244 million reasons to dream big - J’cans target third highest jackpot ever
Sachel Beckford, 31, is praying that her dead friend would visit her in her dreams at nights to give her the winning lotto numbers.
Beckford told THE STAR that since the lotto jackpot reached $244 million, she hasn't missed a draw.
"From the jackpot a suh high, me buy it every single time," she said. "Me a gah me bed tonight (last night) and me a go dream ... cause last week dem kill one a me fren weh name Jody enuh ... and she love number one," she said. "So tonight before me go my bed, me jus a go seh 'Jody, jus gimmie a dream suh me can win the lotto fi help yuh son'."
She says before Jody died, she used quick print, where the machine generates random numbers. She adds that she buys the lotto for a reason.
"Me wah buy a house ... yuh know right now me affi a pay rent," she said. "Me wah sort out me family dem, me wah buy me mada a house, and me wah start a business."
Like Beckford, many Jamaicans have big plans for the lotto jackpot. As a result, they have to find ways to generate numbers.
Lloyd McDonald, 56, says he uses licence plate numbers to come up with lotto numbers.
"Me woulda buy a big house, a nice car and find a nice girl and married and seckle dung and pray fi live longer," he said.
"Me have bout six ticket," said 43-year-old Edmond Rattigan. "One ticket a one chance, six ticket a six chance."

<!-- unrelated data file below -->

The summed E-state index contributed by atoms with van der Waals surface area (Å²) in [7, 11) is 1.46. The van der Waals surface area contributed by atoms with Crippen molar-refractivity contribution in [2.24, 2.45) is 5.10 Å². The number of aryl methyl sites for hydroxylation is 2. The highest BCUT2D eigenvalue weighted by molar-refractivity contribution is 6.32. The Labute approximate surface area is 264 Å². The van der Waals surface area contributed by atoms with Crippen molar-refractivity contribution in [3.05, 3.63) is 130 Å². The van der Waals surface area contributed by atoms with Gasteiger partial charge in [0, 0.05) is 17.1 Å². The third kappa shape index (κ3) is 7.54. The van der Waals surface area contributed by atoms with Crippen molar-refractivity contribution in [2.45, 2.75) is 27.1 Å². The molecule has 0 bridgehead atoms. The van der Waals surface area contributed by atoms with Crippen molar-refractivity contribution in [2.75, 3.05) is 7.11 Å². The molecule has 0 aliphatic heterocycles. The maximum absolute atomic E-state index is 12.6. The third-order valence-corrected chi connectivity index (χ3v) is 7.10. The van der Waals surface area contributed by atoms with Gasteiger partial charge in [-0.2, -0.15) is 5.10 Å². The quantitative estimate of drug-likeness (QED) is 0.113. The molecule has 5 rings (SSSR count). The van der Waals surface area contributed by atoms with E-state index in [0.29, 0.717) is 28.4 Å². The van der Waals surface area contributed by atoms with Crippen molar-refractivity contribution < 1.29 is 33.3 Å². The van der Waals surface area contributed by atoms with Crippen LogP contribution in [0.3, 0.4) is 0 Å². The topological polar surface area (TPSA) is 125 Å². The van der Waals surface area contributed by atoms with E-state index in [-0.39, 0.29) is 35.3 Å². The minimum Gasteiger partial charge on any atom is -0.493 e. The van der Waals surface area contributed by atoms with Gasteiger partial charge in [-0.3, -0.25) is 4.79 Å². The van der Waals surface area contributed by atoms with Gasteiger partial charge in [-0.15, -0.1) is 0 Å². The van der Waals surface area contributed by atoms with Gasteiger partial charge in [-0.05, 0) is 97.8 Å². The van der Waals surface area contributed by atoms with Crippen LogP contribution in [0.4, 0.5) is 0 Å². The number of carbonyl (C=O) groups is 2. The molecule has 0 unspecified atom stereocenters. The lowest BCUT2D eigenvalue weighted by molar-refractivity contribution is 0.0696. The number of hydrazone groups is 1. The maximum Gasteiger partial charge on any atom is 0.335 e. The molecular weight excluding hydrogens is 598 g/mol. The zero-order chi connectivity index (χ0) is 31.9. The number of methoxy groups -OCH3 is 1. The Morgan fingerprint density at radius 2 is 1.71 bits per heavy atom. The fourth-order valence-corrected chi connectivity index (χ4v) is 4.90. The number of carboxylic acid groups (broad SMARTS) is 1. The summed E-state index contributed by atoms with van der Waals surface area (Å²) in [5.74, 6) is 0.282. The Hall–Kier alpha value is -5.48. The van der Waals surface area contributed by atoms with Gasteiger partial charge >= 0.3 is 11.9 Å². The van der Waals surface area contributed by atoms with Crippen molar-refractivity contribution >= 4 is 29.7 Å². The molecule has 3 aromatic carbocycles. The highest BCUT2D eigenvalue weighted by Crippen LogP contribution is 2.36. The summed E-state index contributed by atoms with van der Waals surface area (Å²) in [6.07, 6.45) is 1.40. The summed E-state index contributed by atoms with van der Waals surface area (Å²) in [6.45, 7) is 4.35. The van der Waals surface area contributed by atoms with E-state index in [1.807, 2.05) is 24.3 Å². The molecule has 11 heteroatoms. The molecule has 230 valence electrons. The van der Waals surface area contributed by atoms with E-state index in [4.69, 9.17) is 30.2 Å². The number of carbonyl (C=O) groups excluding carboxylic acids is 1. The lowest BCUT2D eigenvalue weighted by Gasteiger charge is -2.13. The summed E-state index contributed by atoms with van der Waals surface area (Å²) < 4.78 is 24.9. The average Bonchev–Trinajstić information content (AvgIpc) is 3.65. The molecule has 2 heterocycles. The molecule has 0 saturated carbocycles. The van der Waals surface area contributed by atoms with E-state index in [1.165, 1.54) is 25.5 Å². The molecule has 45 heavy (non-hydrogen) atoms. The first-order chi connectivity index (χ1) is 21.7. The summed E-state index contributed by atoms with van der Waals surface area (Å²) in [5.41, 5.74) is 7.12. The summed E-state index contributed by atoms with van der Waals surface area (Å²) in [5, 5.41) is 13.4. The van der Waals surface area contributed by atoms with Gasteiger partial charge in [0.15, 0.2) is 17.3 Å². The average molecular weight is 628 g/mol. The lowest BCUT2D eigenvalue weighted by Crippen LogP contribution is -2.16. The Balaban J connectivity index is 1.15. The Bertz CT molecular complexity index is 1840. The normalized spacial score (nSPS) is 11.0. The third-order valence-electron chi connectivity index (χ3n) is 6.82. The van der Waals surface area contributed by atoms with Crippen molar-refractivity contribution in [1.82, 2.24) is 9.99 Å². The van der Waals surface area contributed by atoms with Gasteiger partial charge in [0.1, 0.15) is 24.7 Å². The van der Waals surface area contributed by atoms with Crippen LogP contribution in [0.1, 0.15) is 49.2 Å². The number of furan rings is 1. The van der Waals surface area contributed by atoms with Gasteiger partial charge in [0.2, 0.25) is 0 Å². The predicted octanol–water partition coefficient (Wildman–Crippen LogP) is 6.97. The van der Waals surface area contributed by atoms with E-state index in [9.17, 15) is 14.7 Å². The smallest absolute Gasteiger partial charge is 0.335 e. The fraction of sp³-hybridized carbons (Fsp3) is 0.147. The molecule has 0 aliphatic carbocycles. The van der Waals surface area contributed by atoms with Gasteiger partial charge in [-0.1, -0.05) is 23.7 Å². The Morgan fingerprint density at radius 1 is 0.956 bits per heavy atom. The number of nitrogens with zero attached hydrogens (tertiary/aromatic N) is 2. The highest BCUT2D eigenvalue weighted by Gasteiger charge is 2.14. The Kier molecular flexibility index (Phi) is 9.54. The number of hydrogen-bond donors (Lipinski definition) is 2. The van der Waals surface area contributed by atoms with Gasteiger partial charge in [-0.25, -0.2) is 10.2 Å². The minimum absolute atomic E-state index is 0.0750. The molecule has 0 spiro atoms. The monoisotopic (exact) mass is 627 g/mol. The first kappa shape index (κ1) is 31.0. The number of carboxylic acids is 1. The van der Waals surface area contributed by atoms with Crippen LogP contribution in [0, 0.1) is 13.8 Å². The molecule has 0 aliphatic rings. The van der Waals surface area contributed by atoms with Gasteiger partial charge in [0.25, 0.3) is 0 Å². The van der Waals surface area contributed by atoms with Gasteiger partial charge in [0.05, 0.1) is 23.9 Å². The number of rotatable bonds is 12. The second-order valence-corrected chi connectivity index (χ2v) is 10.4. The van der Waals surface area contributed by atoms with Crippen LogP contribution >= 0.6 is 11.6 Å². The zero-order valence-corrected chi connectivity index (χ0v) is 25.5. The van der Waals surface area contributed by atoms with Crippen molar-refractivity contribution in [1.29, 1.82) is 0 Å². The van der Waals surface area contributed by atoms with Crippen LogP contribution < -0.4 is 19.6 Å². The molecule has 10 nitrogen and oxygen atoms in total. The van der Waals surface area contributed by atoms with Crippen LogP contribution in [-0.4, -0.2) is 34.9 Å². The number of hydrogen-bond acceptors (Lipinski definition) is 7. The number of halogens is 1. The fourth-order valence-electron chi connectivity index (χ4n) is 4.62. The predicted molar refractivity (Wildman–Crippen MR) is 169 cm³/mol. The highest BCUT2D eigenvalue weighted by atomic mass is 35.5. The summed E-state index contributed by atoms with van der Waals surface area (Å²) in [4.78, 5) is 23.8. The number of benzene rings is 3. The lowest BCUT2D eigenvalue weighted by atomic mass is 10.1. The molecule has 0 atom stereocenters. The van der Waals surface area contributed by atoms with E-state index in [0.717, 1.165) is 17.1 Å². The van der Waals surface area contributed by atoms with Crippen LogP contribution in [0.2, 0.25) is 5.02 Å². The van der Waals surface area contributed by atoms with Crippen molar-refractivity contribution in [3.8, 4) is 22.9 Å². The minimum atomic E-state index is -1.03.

He says he doesn't have to look far and doesn't stress about coming up with numbers for his six tickets.
"Some a dem a me daughter dem birthday, some a jus a guess and some a quick print," he explained. Cassandra Lee says she also uses her birthday to generate numbers.
"Me use me date of birth in terms of like di month, di date, di year and me yute dem own," she told THE STAR. "Well, da $244 million deh ... fus me a fi buy two nice house fi mi mada and me yute dem, and me a invest di rest."
Nigel Bailey, 40, uses the same method as McDonald.
"Me jus look pon licence plate and jus write six numba man. A luck me a work offa' enuh ... me jus a fi hope and pray," he said.
Wayne Saunders, 58, says he buys the lotto twice per week, and he has caught up to four numbers. He says he has no idea what he would do with the money if he wins.
"Me always seh it, enuh ... if I win, I woulda take a break from everything for a month to decide what I'm going to do with the money," he said.